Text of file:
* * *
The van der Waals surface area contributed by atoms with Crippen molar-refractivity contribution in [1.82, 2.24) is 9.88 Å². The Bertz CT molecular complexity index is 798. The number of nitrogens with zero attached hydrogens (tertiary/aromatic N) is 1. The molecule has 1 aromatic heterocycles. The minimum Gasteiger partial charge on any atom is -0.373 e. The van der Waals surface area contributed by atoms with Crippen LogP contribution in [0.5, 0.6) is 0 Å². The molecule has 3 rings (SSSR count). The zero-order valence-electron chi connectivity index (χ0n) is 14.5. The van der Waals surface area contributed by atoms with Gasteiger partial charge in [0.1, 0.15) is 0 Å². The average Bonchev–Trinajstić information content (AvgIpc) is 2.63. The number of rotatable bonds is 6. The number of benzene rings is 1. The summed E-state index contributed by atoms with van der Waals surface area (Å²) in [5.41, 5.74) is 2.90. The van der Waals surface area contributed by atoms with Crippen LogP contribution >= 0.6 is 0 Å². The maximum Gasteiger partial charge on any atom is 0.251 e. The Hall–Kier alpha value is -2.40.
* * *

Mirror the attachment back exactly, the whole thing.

The van der Waals surface area contributed by atoms with Crippen molar-refractivity contribution in [1.82, 2.24) is 9.88 Å². The Bertz CT molecular complexity index is 798. The number of nitrogens with zero attached hydrogens (tertiary/aromatic N) is 1. The molecule has 1 aromatic heterocycles. The minimum Gasteiger partial charge on any atom is -0.373 e. The van der Waals surface area contributed by atoms with Crippen LogP contribution in [0.5, 0.6) is 0 Å². The molecule has 3 rings (SSSR count). The zero-order valence-electron chi connectivity index (χ0n) is 14.5. The van der Waals surface area contributed by atoms with Gasteiger partial charge in [0.1, 0.15) is 0 Å². The average Bonchev–Trinajstić information content (AvgIpc) is 2.63. The number of rotatable bonds is 6. The number of benzene rings is 1. The summed E-state index contributed by atoms with van der Waals surface area (Å²) in [5.41, 5.74) is 2.90. The van der Waals surface area contributed by atoms with Crippen LogP contribution >= 0.6 is 0 Å². The maximum Gasteiger partial charge on any atom is 0.251 e. The Hall–Kier alpha value is -2.40.